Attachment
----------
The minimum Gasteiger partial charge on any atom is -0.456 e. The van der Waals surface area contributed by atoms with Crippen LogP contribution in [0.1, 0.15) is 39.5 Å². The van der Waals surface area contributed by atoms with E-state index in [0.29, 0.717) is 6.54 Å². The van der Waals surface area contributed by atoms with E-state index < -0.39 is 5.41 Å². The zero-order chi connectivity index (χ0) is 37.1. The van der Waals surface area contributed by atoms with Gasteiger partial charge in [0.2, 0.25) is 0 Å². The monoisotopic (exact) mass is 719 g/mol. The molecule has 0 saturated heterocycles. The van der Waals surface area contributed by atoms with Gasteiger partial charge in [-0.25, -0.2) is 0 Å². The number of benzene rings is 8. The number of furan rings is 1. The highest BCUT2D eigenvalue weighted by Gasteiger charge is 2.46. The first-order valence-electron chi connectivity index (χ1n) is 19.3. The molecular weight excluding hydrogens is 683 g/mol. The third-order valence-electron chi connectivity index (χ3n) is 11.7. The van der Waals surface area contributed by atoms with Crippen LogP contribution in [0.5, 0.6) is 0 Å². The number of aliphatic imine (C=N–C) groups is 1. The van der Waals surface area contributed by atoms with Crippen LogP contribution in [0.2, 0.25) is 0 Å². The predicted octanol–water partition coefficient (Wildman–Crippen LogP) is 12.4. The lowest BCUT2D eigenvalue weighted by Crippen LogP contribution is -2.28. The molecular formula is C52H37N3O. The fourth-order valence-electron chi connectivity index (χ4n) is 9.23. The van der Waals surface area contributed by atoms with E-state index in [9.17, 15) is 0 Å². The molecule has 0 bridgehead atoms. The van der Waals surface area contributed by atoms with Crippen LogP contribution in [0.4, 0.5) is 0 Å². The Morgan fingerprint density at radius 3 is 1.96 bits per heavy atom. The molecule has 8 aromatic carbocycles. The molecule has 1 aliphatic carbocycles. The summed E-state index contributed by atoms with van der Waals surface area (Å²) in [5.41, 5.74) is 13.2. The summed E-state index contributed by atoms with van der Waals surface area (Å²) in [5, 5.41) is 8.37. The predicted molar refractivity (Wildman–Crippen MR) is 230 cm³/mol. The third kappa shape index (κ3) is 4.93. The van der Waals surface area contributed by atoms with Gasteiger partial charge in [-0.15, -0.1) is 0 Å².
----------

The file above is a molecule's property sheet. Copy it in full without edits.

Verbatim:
The minimum Gasteiger partial charge on any atom is -0.456 e. The van der Waals surface area contributed by atoms with Crippen LogP contribution in [0.1, 0.15) is 39.5 Å². The van der Waals surface area contributed by atoms with E-state index in [0.29, 0.717) is 6.54 Å². The van der Waals surface area contributed by atoms with E-state index < -0.39 is 5.41 Å². The zero-order chi connectivity index (χ0) is 37.1. The van der Waals surface area contributed by atoms with Gasteiger partial charge in [0.2, 0.25) is 0 Å². The monoisotopic (exact) mass is 719 g/mol. The molecule has 0 saturated heterocycles. The van der Waals surface area contributed by atoms with Gasteiger partial charge in [-0.25, -0.2) is 0 Å². The number of benzene rings is 8. The number of furan rings is 1. The highest BCUT2D eigenvalue weighted by Gasteiger charge is 2.46. The first-order valence-electron chi connectivity index (χ1n) is 19.3. The molecular weight excluding hydrogens is 683 g/mol. The third-order valence-electron chi connectivity index (χ3n) is 11.7. The van der Waals surface area contributed by atoms with Crippen LogP contribution in [0.5, 0.6) is 0 Å². The number of aliphatic imine (C=N–C) groups is 1. The van der Waals surface area contributed by atoms with Crippen LogP contribution in [0.2, 0.25) is 0 Å². The predicted octanol–water partition coefficient (Wildman–Crippen LogP) is 12.4. The lowest BCUT2D eigenvalue weighted by Crippen LogP contribution is -2.28. The molecular formula is C52H37N3O. The fourth-order valence-electron chi connectivity index (χ4n) is 9.23. The van der Waals surface area contributed by atoms with E-state index in [9.17, 15) is 0 Å². The molecule has 0 bridgehead atoms. The van der Waals surface area contributed by atoms with Crippen LogP contribution in [0.4, 0.5) is 0 Å². The Morgan fingerprint density at radius 3 is 1.96 bits per heavy atom. The molecule has 8 aromatic carbocycles. The molecule has 1 aliphatic carbocycles. The summed E-state index contributed by atoms with van der Waals surface area (Å²) in [5.41, 5.74) is 13.2. The summed E-state index contributed by atoms with van der Waals surface area (Å²) in [5, 5.41) is 8.37. The predicted molar refractivity (Wildman–Crippen MR) is 230 cm³/mol. The third kappa shape index (κ3) is 4.93. The van der Waals surface area contributed by atoms with Gasteiger partial charge in [-0.15, -0.1) is 0 Å².